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Federal spending bill clears way for Washington, D.C., to fund needle-exchange programs

Federal spending bill clears way for Washington, D.C., to fund needle-exchange programs

A nine-year ban on city funding for needle-exchange programs in the District of Columbia has been lifted, a move city officials say is key to reducing the soaring rate of AIDS and HIV infections in the U.S. capital.
President George W. Bush on Wednesday signed a US$555 billion (euro385 billion) federal spending bill that includes a provision allowing the city to spend its own money on programs that provide clean hypodermic needles to drug users. Federal spending packages dating back to 1998 had blocked such programs.
Eleanor Holmes Norton, the city's congressional delegate, said the ban has contributed to Washington's AIDS rate, which is higher than any other major city in the country, according to a recent report on the epidemic.
Mayor Adrian M. Fenty said in a statement the city plans to include needle exchanges in a larger program to reduce AIDS and HIV infections. About US$1 million (euro690,000) will be devoted to the exchanges.
About 128 of every 100,000 Washington residents have AIDS, compared with 14 cases per 100,000 people nationwide, according to the study released in November.
Rates are highest among the city's black population, and HIV and AIDS are spreading most quickly among black women. The city estimates that 20 percent of transmissions are between intravenous drug users who share dirty needles.
Needle-exchange programs offer clean needles to drug users in return for their used syringes. Advocates say the programs also cut down on the transmission of other diseases such as hepatitis. The programs are used by cities nationwide.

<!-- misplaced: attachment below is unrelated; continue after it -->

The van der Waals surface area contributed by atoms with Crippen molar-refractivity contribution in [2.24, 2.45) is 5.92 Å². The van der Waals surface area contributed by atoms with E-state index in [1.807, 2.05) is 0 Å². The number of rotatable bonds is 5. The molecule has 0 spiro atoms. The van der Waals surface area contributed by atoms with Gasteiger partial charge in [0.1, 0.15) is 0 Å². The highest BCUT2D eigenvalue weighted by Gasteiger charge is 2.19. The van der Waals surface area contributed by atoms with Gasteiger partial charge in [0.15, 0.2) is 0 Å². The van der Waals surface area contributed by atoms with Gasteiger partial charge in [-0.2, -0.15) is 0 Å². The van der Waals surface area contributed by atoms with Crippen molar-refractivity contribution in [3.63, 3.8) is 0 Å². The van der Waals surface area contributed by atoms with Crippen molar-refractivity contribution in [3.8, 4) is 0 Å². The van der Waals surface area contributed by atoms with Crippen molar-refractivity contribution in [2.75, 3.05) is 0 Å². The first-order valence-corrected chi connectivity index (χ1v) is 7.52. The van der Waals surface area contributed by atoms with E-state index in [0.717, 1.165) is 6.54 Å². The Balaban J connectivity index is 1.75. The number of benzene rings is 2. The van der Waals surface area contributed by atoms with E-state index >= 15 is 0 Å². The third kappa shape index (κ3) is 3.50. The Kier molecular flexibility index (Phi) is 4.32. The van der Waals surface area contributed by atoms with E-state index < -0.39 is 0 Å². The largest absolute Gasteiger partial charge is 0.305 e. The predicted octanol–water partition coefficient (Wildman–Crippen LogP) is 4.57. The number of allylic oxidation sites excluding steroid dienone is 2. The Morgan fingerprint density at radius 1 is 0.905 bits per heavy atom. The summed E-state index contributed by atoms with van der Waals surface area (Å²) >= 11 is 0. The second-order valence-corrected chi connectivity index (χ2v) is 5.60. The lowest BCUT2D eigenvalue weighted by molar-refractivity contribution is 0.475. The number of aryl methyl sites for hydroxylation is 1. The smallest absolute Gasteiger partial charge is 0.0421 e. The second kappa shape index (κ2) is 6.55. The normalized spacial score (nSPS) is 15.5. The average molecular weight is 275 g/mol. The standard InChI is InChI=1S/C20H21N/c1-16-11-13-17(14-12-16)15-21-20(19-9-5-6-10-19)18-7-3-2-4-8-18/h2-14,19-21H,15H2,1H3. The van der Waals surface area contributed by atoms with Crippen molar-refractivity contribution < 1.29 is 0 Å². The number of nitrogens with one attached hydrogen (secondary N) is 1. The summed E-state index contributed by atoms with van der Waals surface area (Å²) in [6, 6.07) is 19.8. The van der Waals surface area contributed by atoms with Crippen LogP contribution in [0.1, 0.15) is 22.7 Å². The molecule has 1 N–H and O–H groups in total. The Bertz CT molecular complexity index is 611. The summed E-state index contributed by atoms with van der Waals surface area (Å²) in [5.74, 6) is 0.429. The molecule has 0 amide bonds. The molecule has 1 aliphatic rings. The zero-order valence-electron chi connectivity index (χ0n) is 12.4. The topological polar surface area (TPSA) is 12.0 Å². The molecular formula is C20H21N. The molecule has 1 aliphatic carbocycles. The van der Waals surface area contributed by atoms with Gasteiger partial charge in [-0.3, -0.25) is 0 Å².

But in 1998, two Republicans from outside Washington _ a congressman and a senator _ inserted language in the federal spending package that blocked the district from funding needle exchanges.
They cited Canadian studies that suggested the programs failed to stop the spread of HIV and may have contributed to a rise in drug overdoses. The authors of the studies said congressional officials misinterpreted their report.
The ban persisted in subsequent federal spending bills, forcing private funding of exchange programs in the city. But Norton said the shift in power in Congress from Republicans to Democrats this year allowed for the elimination of the local funding ban.
D.C. Council member Jim Graham, the former head of a city clinic that focuses on AIDS and HIV, said a city-funded needle-exchange program will have a significant impact on the district's high rate of infection.
"This program will save lives," he said.


Updated : 2021-04-12 14:32 GMT+08:00